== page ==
The Politics of Human Nature: Thomas Hobbes

English political philosopher Thomas Hobbes (1588 - 1679) is widely held as the "father of political science." His 1651 book Leviathan makes the case for why monarchy is the only political system that is consistent with human nature. He bases his argument on the following assumption about humans in "the state of nature" (what we would now call indigenous peoples):

Let us return again to the state of nature, and consider men as if but even now sprung out of the earth, and suddenly, like mushrooms, come to full maturity without all kind of engagement to each other . . . Whatsoever therefore is consequent to a time of Warre, where every man is Enemy to every man; the same is consequent to the time, wherein men live without other security, than what their own strength, and their own invention shall furnish them withall. In such condition, there is no place for Industry; because the fruit thereof is uncertain; and consequently no Culture of the Earth; no Navigation, nor use of the commodities that may be imported by Sea; no commodious Building; no Instruments of moving, and removing such things as require much force; no Knowledge of the face of the Earth; no account of Time; no Arts; no Letters; no Society; and which is worst of all, continuall feare, and danger of violent death; And the life of man, solitary, poore, nasty, brutish, and short.

Hobbes assumes that, without strong, centralized authority human beings will perpetually be at war with each other where "every man is Enemy to every man." Furthermore, he assumes there would be no art, no leisure, no ability to travel over water or create community building projects. Of course, Hobbes had never encountered an indigenous person before. In fact, he never travelled more than 100 miles from the island of his birth, so his understanding of how indigenous people behaved was informed by second hand accounts and his own imagination.

Hobbes was a strong supporter of King Charles I and wrote Leviathan in the midst of the English Civil War when his rule was seriously under threat. Hobbes used the language of the newly emerging scientific method (he was deeply influenced by Italian astronomer Galileo Galilei and English anatomist William Harvey) as a way to justify his political arguments. However, a logical argument, no matter how sound, is only as good as the assumptions that form it's foundational axiom. In this case, his assumptions about human nature.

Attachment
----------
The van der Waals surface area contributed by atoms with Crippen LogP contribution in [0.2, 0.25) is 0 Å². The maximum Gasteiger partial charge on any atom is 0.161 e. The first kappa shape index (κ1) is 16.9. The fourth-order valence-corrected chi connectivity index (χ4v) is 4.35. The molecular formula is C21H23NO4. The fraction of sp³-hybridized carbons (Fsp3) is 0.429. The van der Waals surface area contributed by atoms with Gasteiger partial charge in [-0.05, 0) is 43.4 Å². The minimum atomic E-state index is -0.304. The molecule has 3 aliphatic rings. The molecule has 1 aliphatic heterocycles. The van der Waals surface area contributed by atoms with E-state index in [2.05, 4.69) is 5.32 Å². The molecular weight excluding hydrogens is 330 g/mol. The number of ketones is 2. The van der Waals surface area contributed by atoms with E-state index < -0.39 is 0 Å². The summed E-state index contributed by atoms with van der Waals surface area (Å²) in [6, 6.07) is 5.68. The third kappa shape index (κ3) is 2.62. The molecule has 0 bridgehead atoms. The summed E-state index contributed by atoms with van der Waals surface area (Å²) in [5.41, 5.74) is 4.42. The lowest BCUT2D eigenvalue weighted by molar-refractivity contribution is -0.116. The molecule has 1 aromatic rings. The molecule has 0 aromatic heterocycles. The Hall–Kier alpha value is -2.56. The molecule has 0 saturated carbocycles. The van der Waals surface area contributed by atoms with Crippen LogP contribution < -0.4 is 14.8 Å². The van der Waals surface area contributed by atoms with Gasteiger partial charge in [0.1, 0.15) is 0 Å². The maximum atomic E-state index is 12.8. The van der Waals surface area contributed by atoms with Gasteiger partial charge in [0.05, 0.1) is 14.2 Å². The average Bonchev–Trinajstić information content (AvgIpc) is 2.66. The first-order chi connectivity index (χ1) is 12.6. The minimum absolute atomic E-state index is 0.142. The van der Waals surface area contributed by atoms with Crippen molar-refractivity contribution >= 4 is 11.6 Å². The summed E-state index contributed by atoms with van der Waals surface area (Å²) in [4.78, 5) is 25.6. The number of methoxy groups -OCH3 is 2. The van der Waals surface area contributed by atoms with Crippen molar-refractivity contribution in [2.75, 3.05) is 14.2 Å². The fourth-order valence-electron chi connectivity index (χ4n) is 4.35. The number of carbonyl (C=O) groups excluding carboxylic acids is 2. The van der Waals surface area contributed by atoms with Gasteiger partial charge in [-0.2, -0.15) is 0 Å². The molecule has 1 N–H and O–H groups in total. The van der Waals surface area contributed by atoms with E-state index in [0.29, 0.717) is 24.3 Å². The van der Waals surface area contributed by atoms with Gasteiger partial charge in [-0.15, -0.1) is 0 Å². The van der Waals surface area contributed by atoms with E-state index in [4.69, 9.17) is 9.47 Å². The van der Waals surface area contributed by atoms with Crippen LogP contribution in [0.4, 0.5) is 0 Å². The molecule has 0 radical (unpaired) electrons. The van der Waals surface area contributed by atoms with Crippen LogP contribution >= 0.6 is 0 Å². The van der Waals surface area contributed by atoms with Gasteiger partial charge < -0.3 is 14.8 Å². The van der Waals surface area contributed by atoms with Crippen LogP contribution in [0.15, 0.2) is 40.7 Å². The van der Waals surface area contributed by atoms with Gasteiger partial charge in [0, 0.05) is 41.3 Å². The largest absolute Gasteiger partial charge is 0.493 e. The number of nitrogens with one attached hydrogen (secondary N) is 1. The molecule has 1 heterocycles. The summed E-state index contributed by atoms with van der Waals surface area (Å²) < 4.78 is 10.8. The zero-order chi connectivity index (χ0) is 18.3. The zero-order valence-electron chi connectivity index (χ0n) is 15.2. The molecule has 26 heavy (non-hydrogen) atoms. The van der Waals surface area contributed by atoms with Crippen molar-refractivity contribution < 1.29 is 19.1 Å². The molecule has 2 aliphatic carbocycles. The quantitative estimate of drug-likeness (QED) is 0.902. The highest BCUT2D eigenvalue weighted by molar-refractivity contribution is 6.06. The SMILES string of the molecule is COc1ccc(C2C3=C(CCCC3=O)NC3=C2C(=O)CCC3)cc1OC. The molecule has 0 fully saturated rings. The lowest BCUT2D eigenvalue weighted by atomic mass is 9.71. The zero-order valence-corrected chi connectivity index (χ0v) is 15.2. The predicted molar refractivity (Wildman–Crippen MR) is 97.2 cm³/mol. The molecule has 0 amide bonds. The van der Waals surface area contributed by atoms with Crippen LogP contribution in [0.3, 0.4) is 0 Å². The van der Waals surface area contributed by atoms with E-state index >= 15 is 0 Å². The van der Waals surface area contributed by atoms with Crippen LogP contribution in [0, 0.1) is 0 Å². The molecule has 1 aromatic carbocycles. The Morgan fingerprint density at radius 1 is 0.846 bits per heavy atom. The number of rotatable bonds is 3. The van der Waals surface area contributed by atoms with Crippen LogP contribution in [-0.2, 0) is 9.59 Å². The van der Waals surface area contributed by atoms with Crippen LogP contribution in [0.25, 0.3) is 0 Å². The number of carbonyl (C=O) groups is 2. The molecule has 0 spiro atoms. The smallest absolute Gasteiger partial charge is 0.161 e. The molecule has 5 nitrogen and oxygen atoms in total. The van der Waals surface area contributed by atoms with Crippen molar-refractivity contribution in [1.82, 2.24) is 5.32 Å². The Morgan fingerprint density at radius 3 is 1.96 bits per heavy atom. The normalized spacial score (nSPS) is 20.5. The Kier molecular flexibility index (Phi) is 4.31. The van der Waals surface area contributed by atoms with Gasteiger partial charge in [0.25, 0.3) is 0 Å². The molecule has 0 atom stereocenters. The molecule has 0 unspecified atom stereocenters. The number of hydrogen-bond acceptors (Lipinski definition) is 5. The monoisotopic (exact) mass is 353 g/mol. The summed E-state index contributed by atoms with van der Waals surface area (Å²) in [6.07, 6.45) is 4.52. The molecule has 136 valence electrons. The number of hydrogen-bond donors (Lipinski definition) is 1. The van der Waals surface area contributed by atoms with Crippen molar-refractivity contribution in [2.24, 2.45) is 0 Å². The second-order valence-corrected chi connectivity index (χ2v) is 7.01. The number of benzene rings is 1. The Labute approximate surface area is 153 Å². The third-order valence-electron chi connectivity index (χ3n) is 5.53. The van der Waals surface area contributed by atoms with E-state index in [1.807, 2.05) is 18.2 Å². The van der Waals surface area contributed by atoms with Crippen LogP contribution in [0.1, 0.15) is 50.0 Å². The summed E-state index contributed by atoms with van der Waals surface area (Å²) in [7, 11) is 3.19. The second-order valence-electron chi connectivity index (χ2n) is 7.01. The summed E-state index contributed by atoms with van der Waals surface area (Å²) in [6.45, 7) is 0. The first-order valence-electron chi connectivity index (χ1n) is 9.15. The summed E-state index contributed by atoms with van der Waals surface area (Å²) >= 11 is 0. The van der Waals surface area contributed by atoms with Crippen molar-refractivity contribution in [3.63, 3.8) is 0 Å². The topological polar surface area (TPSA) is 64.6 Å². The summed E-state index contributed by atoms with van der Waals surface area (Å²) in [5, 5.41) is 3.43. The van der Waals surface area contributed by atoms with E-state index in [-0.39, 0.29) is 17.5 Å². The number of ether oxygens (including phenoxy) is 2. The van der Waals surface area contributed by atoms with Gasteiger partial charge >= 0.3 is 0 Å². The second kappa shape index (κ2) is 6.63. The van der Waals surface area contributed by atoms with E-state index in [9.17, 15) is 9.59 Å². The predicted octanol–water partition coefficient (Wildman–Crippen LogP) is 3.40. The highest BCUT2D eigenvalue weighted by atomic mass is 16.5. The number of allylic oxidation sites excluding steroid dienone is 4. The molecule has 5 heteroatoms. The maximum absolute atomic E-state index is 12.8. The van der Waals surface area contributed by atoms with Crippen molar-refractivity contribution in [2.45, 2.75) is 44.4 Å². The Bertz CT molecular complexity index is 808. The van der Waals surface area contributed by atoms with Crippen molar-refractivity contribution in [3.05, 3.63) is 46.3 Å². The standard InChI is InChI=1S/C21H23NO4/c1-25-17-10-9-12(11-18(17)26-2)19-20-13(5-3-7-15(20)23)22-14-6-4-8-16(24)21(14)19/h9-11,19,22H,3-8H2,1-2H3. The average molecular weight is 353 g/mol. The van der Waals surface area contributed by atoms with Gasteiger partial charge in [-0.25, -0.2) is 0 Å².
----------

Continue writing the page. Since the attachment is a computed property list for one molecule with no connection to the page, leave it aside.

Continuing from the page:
Whatever else political scientists may find of value in the rest of Leviathan, the foundation for his argument about human nature is spectacularly wrong. Anthropologists have now shown that every point Hobbes claims about the state of nature in fact does exist in hunter-gatherer populations. Further, while violence and aggression exist, it is nowhere near the scale of modern industrialized societies. Unfortunately, this view of indigenous peoples living a life that is "solitary, poore, nasty, brutish, and short" is pervasive in the modern world.


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"Hobbes assumes that, without strong, centralized authority human beings will perpetually be at war with each other "

I found that a wonderful contrast to Orwell, who pretty much proposes the opposite: that humans will perpetually be at war *because* of strong centralized authorities.

consider men as if but even now sprung out of the earth, and suddenly, like mushrooms, come to full maturity without all kind of engagement to each other

except of course that no humans --- nor even human societies --- ever popped into existence that way.

we're social animals; we naturally organize ourselves into groups. to some extent we can argue by analogy to other social animals on this point, perhaps most saliently chimpanzees. there's always strife, both within and between social groups, but it's never quite every individual for themselves; we'd be solitary, not social, were it so.

i'm not sure i can agree that hunter-gatherer societies have less violence and aggression than industrial societies, though. they have less capacity for mass warfare, true, but that's not likely to be the whole picture. conflict between societies --- organized warfare --- is not all there is to violence, and more organized societies can also produce formalized laws and law enforcement to curb internal violence and keep the peace within themselves. for most people at most times, that's the only kind of violence we really need to fear, and hunter-gatherers might be more at risk for it.

hm. Locke next Friday? or did you cover him some earlier week already?

By Nomen Nescio (not verified) on 26 Jul 2009 #permalink

The comparison to indigenous tribes is very misleading, because that was not what Hobbes was talking about at all. The 'state of nature' is a situation of man prior to any type of social organization, which hypothetically precedes hunter gather societies. The argument is supposed to show that man is rational and that because he is rational he joins other humans to make a society which requires a set list of rules in order to function. The article is misrepresenting the philosophy of Hobbes.

@Arthur: You are correct that Hobbes is using the hypothetical when he describes humans emerging "like mushrooms" without social connections. However, you are incorrect that this was not a basis for his understanding of indigenous people.

To quote one passage from the discussion in Lott's 2002 essay in Philosophers on Race:

His reference to Native Americans as "savages" suggests a presocial paradigm of rugged individuals living outside of civil association. He sometimes employed the term "savage" to indicate a relationship between social dissolution and the presocial condition. That this "natural condition" lurks beneath the artificial bond of political obligation supplies the major thrust of his argument for absolute sovereignty.